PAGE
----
A total 127 metal objects were retrieved. The vast majority were non-diagnostic nails, rivets and unidentifiable ferrous objects of post-medieval date. Four lead seals were recovered, three of which were 18th/19th century cloth/bag seals and one a 20th century railway lead seal. A number of non-diagnostic post-medieval ferrous and copper alloy buttons were also recovered.

Six coins were recovered:
One worn George VI Sixpence 1947
One worn George VI penny 1939
Two very badly worn copper alloy farthings of James I or Charles I (1603-1649)
One very badly worn copper alloy two pence of Charles II 1649 -1685
One extremely worn hammered three-farthings of Elizabeth I, London mint, eglantine mint mark (1561-1582)

One complete musket ball was recovered along with another impacted musket ball (flattened to a round shape as a result of impact). One further badly deformed piece of lead was recovered. It is possible that this represents a badly deformed large lead shot but this interpretation is speculative.

Only three items recovered (2 copper alloy farthings and one Elizabethan three-farthings) had the possibility of being connected with the 1651 Battle of Pitreavie. The musket balls could not be dated with certainty and could be 17thto 19th century in date.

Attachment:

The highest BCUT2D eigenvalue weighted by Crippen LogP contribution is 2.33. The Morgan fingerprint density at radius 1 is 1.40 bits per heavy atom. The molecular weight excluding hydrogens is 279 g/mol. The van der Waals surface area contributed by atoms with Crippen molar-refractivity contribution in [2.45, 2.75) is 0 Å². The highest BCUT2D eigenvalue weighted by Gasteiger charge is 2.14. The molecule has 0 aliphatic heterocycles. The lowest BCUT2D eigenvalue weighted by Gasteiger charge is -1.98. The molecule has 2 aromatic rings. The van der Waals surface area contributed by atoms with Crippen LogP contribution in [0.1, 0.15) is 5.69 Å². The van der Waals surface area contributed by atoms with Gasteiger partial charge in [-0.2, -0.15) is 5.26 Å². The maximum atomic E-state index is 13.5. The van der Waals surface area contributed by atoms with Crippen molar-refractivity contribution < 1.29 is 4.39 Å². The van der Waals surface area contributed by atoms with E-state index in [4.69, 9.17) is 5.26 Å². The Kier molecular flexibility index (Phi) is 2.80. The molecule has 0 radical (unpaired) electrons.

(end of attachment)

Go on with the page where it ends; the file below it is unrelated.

The general array of metal recovered was typical of the background metal levels common to many Scottish lowland arable fields and the survey revealed no evidence of activities relating to the 1651 Battle of Pitreavie.

The pre-1707 materials will be declared to the Treasure Trove Unit but it is unlikely that they will be claimed. Upon confirmation of this, the recovered materials will be retuned to the finders.

As the Elizabethan three-farthings is an unusual coin find, it is worth noting in more detail.

Hammered Silver Three-Farthings, Elizabeth I, London Mint (1561 – 1582), eglantine mint mark(?)

Queen Elizabeth’s appreciation of the need for small denomination coins to support  daily economic activity is demonstrated by her willingness to mint small denominations.